She waited several weeks to return the call. In Benson, Van Skike’s own apprehension spiked as he faced dealing with memories of war.
He had found Cappadocia’s contact information through inquiries on veteran websites. When the response came — with a Tucson address — he was shocked. For several years, he mulled over what to do. Finally, he called.
And finally, Pennington called back.
“He wanted to know how she was,” Pennington says. “I said, ‘I need to prepare you. Fran is not at all like how she was when she was there with you.’” She explained Cappadocia’s current condition. “He heard all of this and said, ‘Can I come and see her?’”
When Van Skike visits Cappadocia, he cradles the delicate hands that once shaved his stubble and applied poultice to his leg.
She squeezes his hands when he tells stories about Vietnam. Sometimes, tears slip down her cheeks.
“It’s good, because I’m having to deal with it,” Van Skike says of his war memories. “I don’t like some of the stuff I’m remembering, but I have to go through it.”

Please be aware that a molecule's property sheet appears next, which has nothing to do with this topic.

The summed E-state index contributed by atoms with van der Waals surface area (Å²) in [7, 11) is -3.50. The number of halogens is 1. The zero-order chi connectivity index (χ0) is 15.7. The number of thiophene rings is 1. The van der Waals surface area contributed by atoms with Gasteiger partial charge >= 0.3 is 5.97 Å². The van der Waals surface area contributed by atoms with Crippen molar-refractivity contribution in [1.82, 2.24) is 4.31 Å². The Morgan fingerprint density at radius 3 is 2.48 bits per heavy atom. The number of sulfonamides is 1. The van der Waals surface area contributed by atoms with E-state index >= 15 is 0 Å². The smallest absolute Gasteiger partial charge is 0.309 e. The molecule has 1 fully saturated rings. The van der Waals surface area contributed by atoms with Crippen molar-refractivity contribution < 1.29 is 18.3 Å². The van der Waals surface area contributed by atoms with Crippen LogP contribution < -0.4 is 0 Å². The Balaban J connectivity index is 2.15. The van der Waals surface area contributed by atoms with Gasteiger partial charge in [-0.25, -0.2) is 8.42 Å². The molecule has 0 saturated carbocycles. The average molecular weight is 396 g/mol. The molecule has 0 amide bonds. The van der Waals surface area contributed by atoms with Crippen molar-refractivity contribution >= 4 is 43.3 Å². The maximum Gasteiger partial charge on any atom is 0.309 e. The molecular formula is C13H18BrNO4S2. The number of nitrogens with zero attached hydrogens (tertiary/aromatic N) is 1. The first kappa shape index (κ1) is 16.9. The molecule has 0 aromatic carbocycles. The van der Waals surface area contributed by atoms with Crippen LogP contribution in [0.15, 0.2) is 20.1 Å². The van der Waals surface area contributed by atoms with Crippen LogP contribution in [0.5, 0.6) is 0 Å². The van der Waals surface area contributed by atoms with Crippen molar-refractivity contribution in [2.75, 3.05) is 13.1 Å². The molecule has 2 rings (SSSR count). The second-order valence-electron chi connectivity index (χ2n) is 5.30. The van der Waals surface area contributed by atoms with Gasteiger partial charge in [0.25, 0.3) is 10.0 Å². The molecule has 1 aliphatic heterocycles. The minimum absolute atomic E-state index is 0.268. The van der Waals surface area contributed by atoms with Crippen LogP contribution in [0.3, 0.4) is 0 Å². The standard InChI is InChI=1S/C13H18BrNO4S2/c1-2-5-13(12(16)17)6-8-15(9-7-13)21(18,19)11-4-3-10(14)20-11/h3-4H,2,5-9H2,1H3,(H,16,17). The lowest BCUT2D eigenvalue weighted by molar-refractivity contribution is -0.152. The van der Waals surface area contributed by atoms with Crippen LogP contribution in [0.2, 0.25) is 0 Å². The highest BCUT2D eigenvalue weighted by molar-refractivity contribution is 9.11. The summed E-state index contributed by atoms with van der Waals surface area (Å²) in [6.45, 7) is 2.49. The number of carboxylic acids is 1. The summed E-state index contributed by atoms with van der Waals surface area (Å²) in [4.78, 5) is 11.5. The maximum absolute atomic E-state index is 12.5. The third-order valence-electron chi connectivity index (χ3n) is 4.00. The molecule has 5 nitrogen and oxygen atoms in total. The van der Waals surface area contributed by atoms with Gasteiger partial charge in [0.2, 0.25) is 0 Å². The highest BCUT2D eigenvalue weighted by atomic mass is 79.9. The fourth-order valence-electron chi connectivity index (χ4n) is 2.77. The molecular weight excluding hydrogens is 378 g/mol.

Since January, Van Skike has tried to visit Cappadocia several times each month. On a recent visit in April, she was recognized at a ceremony for women veterans at the State Veteran Home. Sponsored by the American Legion, the event recognized about 20 of Arizona’s female veterans, including Cappadocia and two other residents at the Tucson facility, said its therapeutic program manager, Samuel Nanez. In June, two of Cappadocia’s uniforms are slated to go on display, encased in glass, at the State Veteran Home.
Pennington calls this recent reunion a miracle.
“Those kids were in a foreign country and being bombed every day,” Pennington says. “Their lives were being put at stake. The impact that it must have had on those two, there is that kind of connection that none of us can ever know.”
When Van Skike’s hourlong visits with his nurse draw to a close, he prays with her.
“I know that I’m disappointed in myself that I didn’t try harder, because I moved here 20 years ago,” he says. “I never forgot her but never made an effort to find her until a few years ago. She has been in Tucson since 1985. … At that time, she wasn’t in the condition that she is now.”
But still, he comes. It is his turn to care for Cappadocia.
“It was so heartwarming to see the two of them,” Pennington says. “He thanked her and told her how much she had meant to him all these years and how she saved his life.”
Contact reporter Johanna Willett at firstname.lastname@example.org or 573-4357. On Twitter: @JohannaWillett